It is tempting to suggest that the experience of child sexual abuse at a vulnerable moment in the child’s development of trust in others predisposes to a specific deficit in forming and maintaining intimate relationships. The attribution of a lack of concern and a tendency to be intrusive and overcontrolling to their partners could be a product of these partners’ actual attitudes and behaviour, or could reflect primarily the expectations, interpretations and projections directed at the partner by these women with histories of child sexual abuse. Conversely, those who have been abused may be more prone to enter relationships with emotionally detached and domineering partners because their lowered self-esteem and reduced initiative limits their choices, or from some neurotic compulsion to repeat.
Self-esteem encompasses the extent to which individuals feel comfortable with the sense they have of themselves (the self for self) and, to a lesser extent, their accomplishments, and how they believe they are viewed by others (the self for others). Robson (1988) wrote that self-esteem is ‘the sense of contentment and self acceptance that stems from a person’s appraisal of his (or her) own worth, significance, attractiveness, competence and ability to satisfy aspirations’.
A number of studies have implicated child sexual abuse in lowering self esteem in adults (for review, see Beitchman et al. 1992), but the most sophisticated examination of the issue to date is that of Romans et al. (1996). This study showed a clear relationship between poor self-esteem in adulthood and a history of child sexual abuse in those who reported the more intrusive forms of abuse involving penetration. It was, however, those aspects of self-esteem involved with an increased expectation of unpleasant events (pessimism) and a sense of inability to influence external events (fatalism) that were affected, not those involved with a sense of being attractive, having determination, or being able to relate to others.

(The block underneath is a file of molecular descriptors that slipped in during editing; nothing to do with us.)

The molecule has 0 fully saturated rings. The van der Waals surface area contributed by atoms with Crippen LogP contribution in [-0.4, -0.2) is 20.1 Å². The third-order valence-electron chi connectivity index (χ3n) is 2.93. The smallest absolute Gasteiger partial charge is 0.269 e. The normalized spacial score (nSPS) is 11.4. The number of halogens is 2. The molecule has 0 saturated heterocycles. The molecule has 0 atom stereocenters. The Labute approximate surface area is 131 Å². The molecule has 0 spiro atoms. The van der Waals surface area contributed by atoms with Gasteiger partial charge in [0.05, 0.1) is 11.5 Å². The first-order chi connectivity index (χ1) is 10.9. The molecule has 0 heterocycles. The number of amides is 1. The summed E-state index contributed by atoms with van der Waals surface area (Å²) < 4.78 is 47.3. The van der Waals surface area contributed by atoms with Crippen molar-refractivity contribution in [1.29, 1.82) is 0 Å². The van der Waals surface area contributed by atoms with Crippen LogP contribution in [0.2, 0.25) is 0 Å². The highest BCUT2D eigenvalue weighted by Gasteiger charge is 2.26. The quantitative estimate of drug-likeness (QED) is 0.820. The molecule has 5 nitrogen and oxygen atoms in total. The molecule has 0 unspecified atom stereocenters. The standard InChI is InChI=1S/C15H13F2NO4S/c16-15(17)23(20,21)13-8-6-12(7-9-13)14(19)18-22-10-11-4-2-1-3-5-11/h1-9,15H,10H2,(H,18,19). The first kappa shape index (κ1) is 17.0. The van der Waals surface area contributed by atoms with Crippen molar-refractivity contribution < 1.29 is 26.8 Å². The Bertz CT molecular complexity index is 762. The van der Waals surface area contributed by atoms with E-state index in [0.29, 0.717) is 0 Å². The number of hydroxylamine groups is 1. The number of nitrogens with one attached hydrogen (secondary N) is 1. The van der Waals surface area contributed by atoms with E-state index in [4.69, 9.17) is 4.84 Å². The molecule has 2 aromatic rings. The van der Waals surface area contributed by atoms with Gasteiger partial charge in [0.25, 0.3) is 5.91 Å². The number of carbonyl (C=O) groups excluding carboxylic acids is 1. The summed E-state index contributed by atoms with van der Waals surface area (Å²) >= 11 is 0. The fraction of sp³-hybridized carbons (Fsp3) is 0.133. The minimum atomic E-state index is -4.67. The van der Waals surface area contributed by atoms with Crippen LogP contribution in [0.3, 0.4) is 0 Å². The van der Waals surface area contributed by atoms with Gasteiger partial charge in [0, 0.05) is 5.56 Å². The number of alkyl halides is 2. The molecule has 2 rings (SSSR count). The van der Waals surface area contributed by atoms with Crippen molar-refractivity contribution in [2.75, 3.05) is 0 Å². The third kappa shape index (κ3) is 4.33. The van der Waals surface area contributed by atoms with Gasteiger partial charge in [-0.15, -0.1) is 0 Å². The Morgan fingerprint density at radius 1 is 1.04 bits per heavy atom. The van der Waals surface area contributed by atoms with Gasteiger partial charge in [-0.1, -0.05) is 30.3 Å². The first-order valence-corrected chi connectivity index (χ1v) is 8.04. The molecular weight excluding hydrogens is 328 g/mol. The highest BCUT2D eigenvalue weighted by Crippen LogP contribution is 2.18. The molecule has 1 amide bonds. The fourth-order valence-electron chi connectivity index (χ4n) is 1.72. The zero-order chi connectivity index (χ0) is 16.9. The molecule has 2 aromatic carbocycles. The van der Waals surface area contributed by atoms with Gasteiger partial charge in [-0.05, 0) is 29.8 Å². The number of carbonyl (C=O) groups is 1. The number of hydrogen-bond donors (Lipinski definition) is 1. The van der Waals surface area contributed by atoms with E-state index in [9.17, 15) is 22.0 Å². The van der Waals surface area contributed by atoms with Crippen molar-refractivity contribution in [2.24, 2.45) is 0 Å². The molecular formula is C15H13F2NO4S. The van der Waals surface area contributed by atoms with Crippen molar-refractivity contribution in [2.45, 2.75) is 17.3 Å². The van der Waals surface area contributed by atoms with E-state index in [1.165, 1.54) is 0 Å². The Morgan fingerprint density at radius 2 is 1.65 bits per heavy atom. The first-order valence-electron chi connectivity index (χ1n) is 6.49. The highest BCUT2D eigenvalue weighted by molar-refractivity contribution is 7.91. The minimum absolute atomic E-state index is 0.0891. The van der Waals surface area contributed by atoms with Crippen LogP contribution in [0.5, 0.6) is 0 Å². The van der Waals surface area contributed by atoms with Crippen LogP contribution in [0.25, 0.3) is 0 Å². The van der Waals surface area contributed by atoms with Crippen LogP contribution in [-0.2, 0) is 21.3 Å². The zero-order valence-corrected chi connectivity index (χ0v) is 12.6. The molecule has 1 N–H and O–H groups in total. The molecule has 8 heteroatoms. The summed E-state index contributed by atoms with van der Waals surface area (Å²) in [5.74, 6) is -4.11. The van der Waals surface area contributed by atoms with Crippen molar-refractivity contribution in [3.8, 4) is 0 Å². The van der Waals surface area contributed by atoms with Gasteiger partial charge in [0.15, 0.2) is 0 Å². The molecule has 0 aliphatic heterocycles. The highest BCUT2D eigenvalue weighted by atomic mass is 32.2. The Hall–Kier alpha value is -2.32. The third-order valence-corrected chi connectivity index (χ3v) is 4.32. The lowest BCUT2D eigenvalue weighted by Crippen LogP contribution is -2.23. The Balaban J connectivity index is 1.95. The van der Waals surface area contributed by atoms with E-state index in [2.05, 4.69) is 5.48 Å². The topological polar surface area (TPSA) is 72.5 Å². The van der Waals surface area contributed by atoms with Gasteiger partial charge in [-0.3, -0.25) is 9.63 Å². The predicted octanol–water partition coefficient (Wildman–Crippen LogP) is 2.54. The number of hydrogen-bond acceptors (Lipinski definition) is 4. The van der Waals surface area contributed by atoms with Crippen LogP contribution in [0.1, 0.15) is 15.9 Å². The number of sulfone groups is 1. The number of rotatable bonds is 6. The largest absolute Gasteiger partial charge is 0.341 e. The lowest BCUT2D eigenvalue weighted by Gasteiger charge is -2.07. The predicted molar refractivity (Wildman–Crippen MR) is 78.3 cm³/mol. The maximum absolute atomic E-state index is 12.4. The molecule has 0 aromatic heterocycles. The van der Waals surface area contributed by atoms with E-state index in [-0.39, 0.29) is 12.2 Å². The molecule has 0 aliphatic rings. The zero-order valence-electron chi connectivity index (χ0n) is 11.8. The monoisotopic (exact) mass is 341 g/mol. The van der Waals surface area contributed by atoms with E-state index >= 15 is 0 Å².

Long-term impact on mental health
There have been numerous studies examining the association between a history of child sexual abuse and mental health problems in adult life that have employed clinical samples, convenience samples (usually of students), and random community samples. There is now an established body of knowledge clearly linking a history of child sexual abuse with higher rates in adult life of depressive symptoms, anxiety symptoms, substance abuse disorders, eating disorders and post-traumatic stress disorders (Briere and Runtz 1988; Winfield et al. 1990; Bushnell et al. 1992; Mullen et al. 1993; Romans et al. 1995 and 1997; Fergusson et al. 1996; Silverman et al. 1996; Fleming et al. in press). A more controversial literature links multiple personality disorder with child sexual abuse (Bucky and Dallenberg 1992; Spanos 1996).
Space does not allow a full review of the complex relationships between adult psychopathology and child sexual abuse but to illustrate the trajectory followed by such research in recent years, the literature relating a history of child sexual abuse to alcohol abuse in adult life will be briefly considered.